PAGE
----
How does being treated in a sexist way make you feel?

Judgements tend to limit the person making them, not the judged. I’m a little sharper, a little colder, and have a much stronger backbone.

Do you always notice when someone is acting in a sexist way?

Headphones, sunglasses, and a ‘don’t fuck with me’ walk do a lot to mitigate that energy, but yes, I do. I don’t care if people stare, I don’t care if people catcall. But once anyone begins to cross that barrier by invading my space or with physical touch, then we have a problem. Interpersonal interactions are different when I’m working than when I’m ‘on strike’ and still out in the world. I believe there is an unspoken norm that the moment a woman is deemed attractive, her time, body, and energy become like a beacon, a trophy to be attained. When I am dancing on weekend nights, I have to open up my energy sphere to contain potential clientele, and this means brushing edges with less than desirable treatment on occasion. Unfortunately that leaves rooms for bruising, but it’s usually the offender’s psyche in danger now, not my own. I think there are a lot of teaching opportunities that open themselves as well, and I do my best to allow certain amounts of grace for people who are just ignorant and not willfully aggressive and disrespectful animals.

Do you have any specific stories of experiencing sexist behavior against you that you can't forget?

Too many. But always charge more than you think you’re worth. You determine the value of your time, don’t let anyone negotiate that. Ever. You start to lose parts of yourself otherwise.

What is the best thing about being a sex worker?

I can add my depths and strength to the riding tides of feminine energy and power in this age. It’s done a lot to open up new levels of the game for me as well. Playing with bigger numbers means bigger adventures, more questions, and so many more possibilities of experience before reaching the end. I am able to live my life with far less regret as to missed opportunities and with a greater sense of how what we believe to be impossible very often is within our reach. So I’ll keep playing this level, learning, earning, growing, investing in myself, until I can bring a whole new game into being.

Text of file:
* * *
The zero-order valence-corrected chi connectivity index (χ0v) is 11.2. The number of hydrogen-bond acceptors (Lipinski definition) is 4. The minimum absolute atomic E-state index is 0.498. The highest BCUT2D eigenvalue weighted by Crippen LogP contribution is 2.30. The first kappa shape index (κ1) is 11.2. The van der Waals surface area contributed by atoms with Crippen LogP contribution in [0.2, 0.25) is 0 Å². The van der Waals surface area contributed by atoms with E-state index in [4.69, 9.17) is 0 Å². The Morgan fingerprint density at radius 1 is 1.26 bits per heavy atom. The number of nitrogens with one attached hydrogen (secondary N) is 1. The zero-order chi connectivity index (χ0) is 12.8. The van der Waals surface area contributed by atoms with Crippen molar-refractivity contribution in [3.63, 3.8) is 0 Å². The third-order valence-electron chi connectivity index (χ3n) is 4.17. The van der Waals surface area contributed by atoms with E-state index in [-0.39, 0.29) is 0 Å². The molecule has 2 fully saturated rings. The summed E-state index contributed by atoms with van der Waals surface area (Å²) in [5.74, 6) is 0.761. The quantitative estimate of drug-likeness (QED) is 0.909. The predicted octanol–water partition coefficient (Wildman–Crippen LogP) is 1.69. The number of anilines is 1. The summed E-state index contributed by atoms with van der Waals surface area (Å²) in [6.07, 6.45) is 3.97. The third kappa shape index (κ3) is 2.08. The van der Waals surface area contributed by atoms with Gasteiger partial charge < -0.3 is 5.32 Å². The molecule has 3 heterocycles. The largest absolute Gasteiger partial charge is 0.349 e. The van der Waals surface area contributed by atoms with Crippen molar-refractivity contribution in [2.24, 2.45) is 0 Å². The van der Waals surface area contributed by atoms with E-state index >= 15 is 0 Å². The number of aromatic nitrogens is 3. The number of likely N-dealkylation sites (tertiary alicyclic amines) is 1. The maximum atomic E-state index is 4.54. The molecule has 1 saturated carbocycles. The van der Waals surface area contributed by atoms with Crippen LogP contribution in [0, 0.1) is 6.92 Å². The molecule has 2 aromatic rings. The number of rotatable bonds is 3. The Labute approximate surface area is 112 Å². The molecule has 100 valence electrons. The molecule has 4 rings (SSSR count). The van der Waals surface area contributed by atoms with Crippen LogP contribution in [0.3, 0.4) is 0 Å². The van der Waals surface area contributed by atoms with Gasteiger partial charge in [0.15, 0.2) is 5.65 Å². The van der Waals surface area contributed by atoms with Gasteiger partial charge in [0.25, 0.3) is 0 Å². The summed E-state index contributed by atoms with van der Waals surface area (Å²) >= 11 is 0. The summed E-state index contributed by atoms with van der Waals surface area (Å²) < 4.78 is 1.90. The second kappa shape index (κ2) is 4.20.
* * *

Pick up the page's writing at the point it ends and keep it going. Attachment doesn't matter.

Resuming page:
What is the hardest thing about being a sex worker?

Everyone has demons. And sometimes it’s extremely difficult not to hate people who let theirs win. Remembering that people are for themselves, not against you, makes it easier. Also remembering that everything in the universe happens for us, not to us. Especially when I was a ‘baby stripper’ and ‘baby domme’, a lot of older men got away with a lot of disgusting requests because I simply didn’t know any better. I look back now with a deep sadness at what I let them get away with and a gratitude for the things I did not compromise on. I think it’s easier for women who have been working in our industries for a long time to hate on the newbies who don’t know any better than to do xyz for only $200 an hour or ‘gifted tributes’.  There’s a lot of bitching about how all the ‘new girls are ruining it for the rest of us’, and I think this stems from scarcity as opposed to abundance. We all started somewhere, and this is another teaching opportunity. I know better now, but I sure as hell didn’t when I started— and I’ll bet a lot of women, unless they had a strong mentor in the very beginning, didn’t know either. We can always rise above, and in doing so, we must bring others with us instead of making them feel worthless.

What is the biggest misconception about working in the sex industry?

While they can buy our intimacy, our attention, and our time. We are fucking priceless.